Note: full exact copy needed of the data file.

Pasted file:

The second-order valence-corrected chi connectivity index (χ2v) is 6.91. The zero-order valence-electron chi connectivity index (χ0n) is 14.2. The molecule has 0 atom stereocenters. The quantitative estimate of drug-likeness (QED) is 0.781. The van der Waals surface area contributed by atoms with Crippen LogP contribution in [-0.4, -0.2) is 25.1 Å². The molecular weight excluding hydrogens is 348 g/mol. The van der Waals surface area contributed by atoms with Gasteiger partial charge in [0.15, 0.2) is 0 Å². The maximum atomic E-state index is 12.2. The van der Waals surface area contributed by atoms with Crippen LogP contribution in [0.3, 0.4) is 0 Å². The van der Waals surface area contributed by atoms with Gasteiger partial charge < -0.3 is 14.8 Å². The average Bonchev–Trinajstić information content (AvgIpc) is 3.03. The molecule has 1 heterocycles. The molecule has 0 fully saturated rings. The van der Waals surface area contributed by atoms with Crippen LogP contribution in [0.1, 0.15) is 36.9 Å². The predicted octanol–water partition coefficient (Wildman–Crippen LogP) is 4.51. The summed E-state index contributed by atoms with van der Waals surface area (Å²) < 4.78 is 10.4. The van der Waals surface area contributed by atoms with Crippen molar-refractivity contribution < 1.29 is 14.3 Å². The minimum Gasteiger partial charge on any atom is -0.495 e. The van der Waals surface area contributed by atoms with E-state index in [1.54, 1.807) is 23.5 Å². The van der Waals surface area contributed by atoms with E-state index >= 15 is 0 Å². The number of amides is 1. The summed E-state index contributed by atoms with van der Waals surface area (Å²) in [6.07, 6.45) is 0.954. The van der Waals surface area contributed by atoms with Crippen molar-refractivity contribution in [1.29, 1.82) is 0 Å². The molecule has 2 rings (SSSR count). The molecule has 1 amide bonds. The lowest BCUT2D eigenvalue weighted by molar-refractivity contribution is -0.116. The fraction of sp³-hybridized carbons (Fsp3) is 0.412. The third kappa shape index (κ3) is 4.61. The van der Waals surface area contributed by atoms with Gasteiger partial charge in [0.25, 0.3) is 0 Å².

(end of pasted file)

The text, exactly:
The second-order valence-corrected chi connectivity index (χ2v) is 6.91. The zero-order valence-electron chi connectivity index (χ0n) is 14.2. The molecule has 0 atom stereocenters. The quantitative estimate of drug-likeness (QED) is 0.781. The van der Waals surface area contributed by atoms with Crippen LogP contribution in [-0.4, -0.2) is 25.1 Å². The molecular weight excluding hydrogens is 348 g/mol. The van der Waals surface area contributed by atoms with Gasteiger partial charge in [0.15, 0.2) is 0 Å². The maximum atomic E-state index is 12.2. The van der Waals surface area contributed by atoms with Crippen LogP contribution in [0.3, 0.4) is 0 Å². The van der Waals surface area contributed by atoms with Gasteiger partial charge < -0.3 is 14.8 Å². The average Bonchev–Trinajstić information content (AvgIpc) is 3.03. The molecule has 1 heterocycles. The molecule has 0 fully saturated rings. The van der Waals surface area contributed by atoms with Crippen LogP contribution in [0.1, 0.15) is 36.9 Å². The predicted octanol–water partition coefficient (Wildman–Crippen LogP) is 4.51. The summed E-state index contributed by atoms with van der Waals surface area (Å²) < 4.78 is 10.4. The van der Waals surface area contributed by atoms with Crippen molar-refractivity contribution < 1.29 is 14.3 Å². The minimum Gasteiger partial charge on any atom is -0.495 e. The van der Waals surface area contributed by atoms with E-state index in [1.54, 1.807) is 23.5 Å². The van der Waals surface area contributed by atoms with E-state index >= 15 is 0 Å². The number of amides is 1. The summed E-state index contributed by atoms with van der Waals surface area (Å²) in [6.07, 6.45) is 0.954. The van der Waals surface area contributed by atoms with Crippen molar-refractivity contribution in [1.29, 1.82) is 0 Å². The molecule has 2 rings (SSSR count). The molecule has 1 amide bonds. The lowest BCUT2D eigenvalue weighted by molar-refractivity contribution is -0.116. The fraction of sp³-hybridized carbons (Fsp3) is 0.412. The third kappa shape index (κ3) is 4.61. The van der Waals surface area contributed by atoms with Gasteiger partial charge in [0.25, 0.3) is 0 Å².